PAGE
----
Forget NIMBY vs. YIMBY. It’s Speculators vs. Affordability

Forget NIMBY vs. YIMBY. It’s Speculators vs. Affordability

Jun 13, 2024

Phoenix Project

Tom Ammiano served on the San Francisco Board of Education from 1990 to 1994, the Board of Supervisors from 1994 to 2008, and the California Assembly from 2008 to 2014. He is a member of the Phoenix Project’s Advisory Board.

The fight over San Francisco housing has been portrayed as NIMBY versus YIMBY, obscuring the role that moneyed right-wing groups like GrowSF, Neighbors for a Better San Francisco and TogetherSF are playing in city politics.

The real housing debate is not between NIMBY and YIMBY, but between real estate speculators and those advocating for affordable housing. The YIMBY agenda seeks to substantially increase San Francisco’s population by adding thousands of luxury housing units. Missing in this equation is any plan for affordable housing.

The idea is to further enrich real estate speculators like Michael Moritz, the billionaire venture capitalist behind TogetherSF and a major donor to Neighbors for a Better San Francisco. Moritz owns 1088 Sansome Street, a building he wants to develop into luxury condos. John Kilroy Jr., a leading investor in Neighbors inherited his father’s real estate investment firm which owns a number of properties in downtown San Francisco. Kilroy, too, stands to benefit handsomely should YIMBYs succeed in pushing for unfettered development in the city. Neighbors is led by a third real estate speculator, Nick Podell, who serves as president and director of Neighbors’ advocacy wing, along with being the president of his real estate corporation, Nick Podell Company. One may remember Podell’s name from his failed Beast on Bryant development project in the Mission, which was forced to become an affordable development after a drawn-out fight with community-based advocacy groups in 2016. 

Moritz, Kilroy and Podell have the resources to buy now and develop later. They can afford to wait five or ten years before starting a construction project. The wait would be worth it.

None of this will make housing affordable for teachers, nurses, Muni operators, police officers and other working San Franciscans. For them, making monthly rent will remain challenging. Helping the people who provide essential services all city residents remain in San Francisco has never been part of the speculator agenda.

Few San Franciscans are okay with handing over their city’s future to real estate speculators. However, the changes these speculators are proposing to local laws and regulations are more likely to be supported if they are presented as “pro-housing” and those who oppose them as “anti-housing.” This is central to their strategy to convince voters to back policies that will enrich them, but do nothing to address San Francisco’s real housing crisis, the dearth of affordable housing.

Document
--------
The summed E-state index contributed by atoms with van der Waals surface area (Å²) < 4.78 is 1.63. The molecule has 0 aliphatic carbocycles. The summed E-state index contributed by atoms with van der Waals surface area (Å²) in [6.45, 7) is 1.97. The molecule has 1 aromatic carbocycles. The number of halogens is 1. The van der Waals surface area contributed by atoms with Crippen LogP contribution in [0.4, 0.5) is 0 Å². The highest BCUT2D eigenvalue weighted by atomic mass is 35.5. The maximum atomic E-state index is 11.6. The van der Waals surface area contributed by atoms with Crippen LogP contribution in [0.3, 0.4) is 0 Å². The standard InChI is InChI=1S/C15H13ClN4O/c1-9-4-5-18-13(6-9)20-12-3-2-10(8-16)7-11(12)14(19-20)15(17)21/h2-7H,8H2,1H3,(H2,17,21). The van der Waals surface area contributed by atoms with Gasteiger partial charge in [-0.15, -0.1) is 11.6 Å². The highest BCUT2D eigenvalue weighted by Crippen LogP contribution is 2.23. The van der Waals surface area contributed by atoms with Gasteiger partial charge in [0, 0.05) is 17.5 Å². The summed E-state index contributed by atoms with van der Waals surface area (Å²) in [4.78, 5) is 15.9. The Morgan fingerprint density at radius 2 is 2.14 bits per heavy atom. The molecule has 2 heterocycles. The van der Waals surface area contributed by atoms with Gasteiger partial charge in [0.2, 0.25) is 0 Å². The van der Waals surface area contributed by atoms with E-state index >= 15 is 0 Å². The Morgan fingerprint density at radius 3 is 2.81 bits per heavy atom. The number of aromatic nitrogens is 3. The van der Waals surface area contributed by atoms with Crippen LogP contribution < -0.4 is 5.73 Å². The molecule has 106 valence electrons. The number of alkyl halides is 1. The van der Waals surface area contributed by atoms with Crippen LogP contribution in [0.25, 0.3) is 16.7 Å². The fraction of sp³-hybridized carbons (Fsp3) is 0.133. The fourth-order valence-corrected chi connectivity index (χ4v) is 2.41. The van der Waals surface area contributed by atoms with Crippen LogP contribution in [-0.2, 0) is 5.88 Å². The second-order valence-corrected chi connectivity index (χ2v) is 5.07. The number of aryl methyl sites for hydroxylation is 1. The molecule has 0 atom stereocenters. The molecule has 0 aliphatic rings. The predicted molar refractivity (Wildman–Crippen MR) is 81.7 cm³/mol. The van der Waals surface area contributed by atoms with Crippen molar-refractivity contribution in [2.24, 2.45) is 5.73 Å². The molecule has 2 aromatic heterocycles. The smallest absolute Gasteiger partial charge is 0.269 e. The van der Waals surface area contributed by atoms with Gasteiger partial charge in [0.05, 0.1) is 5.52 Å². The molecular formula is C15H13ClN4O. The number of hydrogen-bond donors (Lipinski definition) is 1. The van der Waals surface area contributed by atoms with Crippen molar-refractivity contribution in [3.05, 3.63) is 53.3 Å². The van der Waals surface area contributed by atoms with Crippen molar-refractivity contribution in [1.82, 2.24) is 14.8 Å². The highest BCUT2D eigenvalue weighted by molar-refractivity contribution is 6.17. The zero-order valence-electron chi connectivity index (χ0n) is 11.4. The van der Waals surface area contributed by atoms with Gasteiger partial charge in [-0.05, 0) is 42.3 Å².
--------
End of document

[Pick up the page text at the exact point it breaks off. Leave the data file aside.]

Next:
Like all cities, San Francisco is a work in progress. More than others, it has been extraordinarily diverse which gives rise to natural disagreements about the city's future. Our local politics are about arguing for our different visions, a natural and even healthy process in any city. San Franciscans deserve a rich debate when it comes to issues like housing and development. But these discussions should take place on an even playing field. When one side tries to foist its agenda on the city — and to do so disingenuously —  the fight is no longer an honest one.

To suggest that San Francisco’s housing debate is between those who want to build and those who don’t is to deliberately mislead. These billionaire-funded organizations claim that the way to drive the cost of housing down is simply to drop regulations and then hope for magic. The magic will never happen. San Francisco will see a spate of very quick housing construction that will only add to the glut of luxury condos that sit empty. Meanwhile, there will be no increase in the number of affordable units the city so desperately needs. Should the YIMBY agenda succeed, it will be a triumph of narrative over economic reality.

The real question in San Francisco is whether we want the housing agenda set by — and for — wealthy speculators and developers or do we want to prioritize building units that are affordable for working San Franciscans. The housing debate in San Francisco is about affordability versus speculation, not NIMBY versus YIMBY as it has been portrayed.

The need for affordable housing is among the biggest issues facing San Francisco. It pits wealthy elites looking to remake the city for financial gain against middle-class and working-class San Franciscans who need a more affordable city with reliable public services. That clash applies to a broad range of issues facing San Francisco —  everything from tax policy to public safety. Groups like TogetherSF, GrowSF and Neighbors for a Better San Francisco’s plan is to shift wealth upwards. The result will be a city that works for the very rich, but no one else. 

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